Following the bloody evisceration of some terrifying green masked lizard bird things, I decide to shut myself inside. Forever. Doors are for people who aren’t terrified of the godforsaken rock they’ve found themselves on. This is bringing back memories of Bridgwater. Anyway: I’ve got plenty of wood for constructing walls, and I’ve even got enough materials to set up a furnace and a bed, plus I’ve got that weird missionary’s campfire to keep me warm. I can even set up her wheelbarrow on my roof, as a warning to interlopers that… I have wheelbarrows on my roof? Hm. I may need to think that through. It seems to attract that attention of this flying lizard cat abomination, but he can’t get in because I have no doors. HAH!
Morning comes, and I discover two things. First: shooting stuff from your rooftop is a great way to start the day, even though most beasts around here can leap fifty feet into the air. Second: I think I’ve figured out that you use the right mouse button to place background walls, which means that my shelter might actually, y’know, be sheltered now. Or whenever I get the wood to finish it. Let’s explore to the left today; we might find some trees, and I’ve made a pickaxe by tying a rock to a stick. The sad thing? That’s actually more effective than my super-advanced matter manipulator. Caveman technology is better than space-age energy beams, which is just a depressing signal that the future isn’t worth it.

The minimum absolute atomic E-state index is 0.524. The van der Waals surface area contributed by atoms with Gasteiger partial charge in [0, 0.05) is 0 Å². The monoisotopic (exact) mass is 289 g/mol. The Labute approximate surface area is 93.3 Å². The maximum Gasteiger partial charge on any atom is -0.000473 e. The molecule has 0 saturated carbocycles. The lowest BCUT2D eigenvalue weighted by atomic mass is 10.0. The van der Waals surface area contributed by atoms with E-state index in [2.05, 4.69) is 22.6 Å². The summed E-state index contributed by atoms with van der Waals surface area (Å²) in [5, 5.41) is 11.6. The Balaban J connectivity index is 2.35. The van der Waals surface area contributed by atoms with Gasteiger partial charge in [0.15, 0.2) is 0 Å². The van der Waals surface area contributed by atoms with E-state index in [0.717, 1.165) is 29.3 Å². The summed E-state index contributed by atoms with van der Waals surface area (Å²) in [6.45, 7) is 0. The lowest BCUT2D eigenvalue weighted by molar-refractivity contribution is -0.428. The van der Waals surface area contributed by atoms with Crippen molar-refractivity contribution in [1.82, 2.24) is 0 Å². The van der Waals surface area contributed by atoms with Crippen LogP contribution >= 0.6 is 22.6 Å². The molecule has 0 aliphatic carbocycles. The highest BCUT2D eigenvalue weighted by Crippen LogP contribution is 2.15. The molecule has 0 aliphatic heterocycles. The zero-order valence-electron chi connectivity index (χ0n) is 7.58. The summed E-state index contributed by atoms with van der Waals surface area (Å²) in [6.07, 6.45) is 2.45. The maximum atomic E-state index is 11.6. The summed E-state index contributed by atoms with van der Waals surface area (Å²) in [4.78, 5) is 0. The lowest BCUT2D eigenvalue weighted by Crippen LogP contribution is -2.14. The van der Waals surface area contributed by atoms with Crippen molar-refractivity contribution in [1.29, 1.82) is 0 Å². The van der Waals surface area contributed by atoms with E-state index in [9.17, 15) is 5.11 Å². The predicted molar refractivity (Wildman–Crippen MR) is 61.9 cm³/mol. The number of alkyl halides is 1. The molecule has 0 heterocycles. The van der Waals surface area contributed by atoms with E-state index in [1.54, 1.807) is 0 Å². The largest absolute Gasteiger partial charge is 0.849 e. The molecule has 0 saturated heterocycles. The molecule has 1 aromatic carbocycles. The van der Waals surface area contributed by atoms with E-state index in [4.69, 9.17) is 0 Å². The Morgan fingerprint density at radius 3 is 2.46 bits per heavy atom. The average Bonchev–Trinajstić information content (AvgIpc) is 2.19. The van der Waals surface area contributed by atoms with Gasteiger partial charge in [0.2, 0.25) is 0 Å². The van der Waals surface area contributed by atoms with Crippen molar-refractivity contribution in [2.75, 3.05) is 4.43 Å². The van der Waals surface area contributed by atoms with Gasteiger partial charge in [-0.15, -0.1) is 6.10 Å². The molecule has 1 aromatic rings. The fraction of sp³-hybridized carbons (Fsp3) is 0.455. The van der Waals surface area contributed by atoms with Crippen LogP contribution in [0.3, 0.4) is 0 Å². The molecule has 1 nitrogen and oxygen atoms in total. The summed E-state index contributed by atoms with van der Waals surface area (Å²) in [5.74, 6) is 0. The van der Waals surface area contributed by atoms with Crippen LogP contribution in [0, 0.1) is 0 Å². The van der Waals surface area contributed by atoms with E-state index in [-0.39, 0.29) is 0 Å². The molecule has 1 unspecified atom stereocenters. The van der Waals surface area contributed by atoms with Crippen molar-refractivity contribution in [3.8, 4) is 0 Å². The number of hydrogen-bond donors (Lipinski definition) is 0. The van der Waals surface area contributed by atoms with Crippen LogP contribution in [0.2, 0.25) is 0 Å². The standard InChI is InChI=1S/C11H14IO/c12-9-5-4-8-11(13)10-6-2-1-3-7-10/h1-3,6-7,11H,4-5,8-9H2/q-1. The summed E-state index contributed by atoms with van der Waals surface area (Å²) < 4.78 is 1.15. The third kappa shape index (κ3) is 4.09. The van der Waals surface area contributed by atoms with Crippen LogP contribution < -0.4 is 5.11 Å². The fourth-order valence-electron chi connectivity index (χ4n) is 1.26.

I come across a chest in the middle of nowhere which contains a sword that looks like it’s made of wood, but does obscene damage, triggers this big blue flame effect, and shoots out orbs of energy. I… I think I just found the Master Sword.
I find another Floran merchant hawking clothing, which seems incredibly ironic coming from a species that appears to be wearing sodding leaves. Also pictured: an adorable pink/yellow rat thing with a curly tail, which is one of the only things on this planet which hasn’t tried to kill me yet.
Obviously, I nick the merchant’s campfire, wheelbarrow, and one of her lanterns. It’s becoming tradition at this point. Florans will tell tales of the mysterious black-clad thief who steals wheelbarrows and leaves only a single iron lantern as a calling card. It’s not exactly a single red rose, and “The Iron Lantern” makes me sound like a spectacularly rubbish superhero, but everyone has to start somewhere.
Following a brief trip back to my shelter to ward off the HORRORS OF THE NIGHT, I carry on toddling left. I have absolutely no idea what this structure is, but – for once – I actually don’t feel compelled to break it down and use it to upgrade my shelter. Part of this might be that I looted the big glowy chest in the middle, which honestly didn’t contain much of any interest. Part of it may be that I fell into the murky liquid below the chest, which poisoned me. I don’t want any reminders of this citadel of disappointment.
Deforesting the planet! Because it might destroy the natural habitat of the bastard catlizardbirds things that keep trying to eat me.
Spelunking for ores and minerals! Because it might AAAAAH WHAT THE FUCK IS THAT
Alright, home expansion time. I craft myself an axe and a hoe, upgrade my pickaxe into copper, fill in the area behind my house with snow, layer the top of it with dirt, hoe the ground, and plant some seeds. Then I place the second wheelbarrow down as a warning to anyone who somehow missed the first, in the hopes that two wheelbarrows will somehow be scarier than one.